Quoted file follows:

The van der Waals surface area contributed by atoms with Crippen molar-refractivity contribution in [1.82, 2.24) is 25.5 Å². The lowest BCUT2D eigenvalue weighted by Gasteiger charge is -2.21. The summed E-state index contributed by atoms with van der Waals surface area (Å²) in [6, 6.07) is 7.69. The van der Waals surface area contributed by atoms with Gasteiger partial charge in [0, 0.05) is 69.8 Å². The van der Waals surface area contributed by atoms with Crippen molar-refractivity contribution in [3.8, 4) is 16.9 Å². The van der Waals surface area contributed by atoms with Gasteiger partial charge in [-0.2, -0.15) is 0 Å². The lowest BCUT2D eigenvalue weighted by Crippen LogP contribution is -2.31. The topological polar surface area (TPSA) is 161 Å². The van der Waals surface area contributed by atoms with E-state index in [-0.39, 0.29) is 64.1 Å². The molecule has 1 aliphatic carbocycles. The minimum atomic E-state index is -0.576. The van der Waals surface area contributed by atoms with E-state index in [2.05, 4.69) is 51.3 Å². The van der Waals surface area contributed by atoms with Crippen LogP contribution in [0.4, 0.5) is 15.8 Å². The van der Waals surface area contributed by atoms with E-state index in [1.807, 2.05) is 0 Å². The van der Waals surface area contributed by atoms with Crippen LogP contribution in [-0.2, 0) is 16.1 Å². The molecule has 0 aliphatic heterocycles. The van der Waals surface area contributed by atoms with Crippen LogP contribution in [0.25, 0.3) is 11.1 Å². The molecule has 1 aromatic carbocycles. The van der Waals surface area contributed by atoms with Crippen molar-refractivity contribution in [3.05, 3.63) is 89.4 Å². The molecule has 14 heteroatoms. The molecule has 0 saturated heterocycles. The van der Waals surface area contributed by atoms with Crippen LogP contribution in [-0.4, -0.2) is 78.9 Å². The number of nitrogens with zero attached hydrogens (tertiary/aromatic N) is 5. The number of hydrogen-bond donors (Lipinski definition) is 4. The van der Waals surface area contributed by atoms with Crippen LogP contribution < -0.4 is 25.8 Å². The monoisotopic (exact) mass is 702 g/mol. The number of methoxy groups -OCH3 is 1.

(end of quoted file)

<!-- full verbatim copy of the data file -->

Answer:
The van der Waals surface area contributed by atoms with Crippen molar-refractivity contribution in [1.82, 2.24) is 25.5 Å². The lowest BCUT2D eigenvalue weighted by Gasteiger charge is -2.21. The summed E-state index contributed by atoms with van der Waals surface area (Å²) in [6, 6.07) is 7.69. The van der Waals surface area contributed by atoms with Gasteiger partial charge in [0, 0.05) is 69.8 Å². The van der Waals surface area contributed by atoms with Crippen molar-refractivity contribution in [3.8, 4) is 16.9 Å². The van der Waals surface area contributed by atoms with Gasteiger partial charge in [-0.2, -0.15) is 0 Å². The lowest BCUT2D eigenvalue weighted by Crippen LogP contribution is -2.31. The topological polar surface area (TPSA) is 161 Å². The van der Waals surface area contributed by atoms with E-state index in [-0.39, 0.29) is 64.1 Å². The molecule has 1 aliphatic carbocycles. The minimum atomic E-state index is -0.576. The van der Waals surface area contributed by atoms with E-state index in [2.05, 4.69) is 51.3 Å². The van der Waals surface area contributed by atoms with Crippen LogP contribution in [0.4, 0.5) is 15.8 Å². The van der Waals surface area contributed by atoms with E-state index in [1.807, 2.05) is 0 Å². The van der Waals surface area contributed by atoms with Crippen LogP contribution in [-0.2, 0) is 16.1 Å². The molecule has 0 aliphatic heterocycles. The van der Waals surface area contributed by atoms with Crippen LogP contribution in [0.25, 0.3) is 11.1 Å². The molecule has 1 aromatic carbocycles. The van der Waals surface area contributed by atoms with Crippen molar-refractivity contribution in [3.05, 3.63) is 89.4 Å². The molecule has 14 heteroatoms. The molecule has 0 saturated heterocycles. The van der Waals surface area contributed by atoms with Crippen LogP contribution in [-0.4, -0.2) is 78.9 Å². The number of nitrogens with zero attached hydrogens (tertiary/aromatic N) is 5. The number of hydrogen-bond donors (Lipinski definition) is 4. The van der Waals surface area contributed by atoms with Crippen LogP contribution < -0.4 is 25.8 Å². The monoisotopic (exact) mass is 702 g/mol. The number of methoxy groups -OCH3 is 1.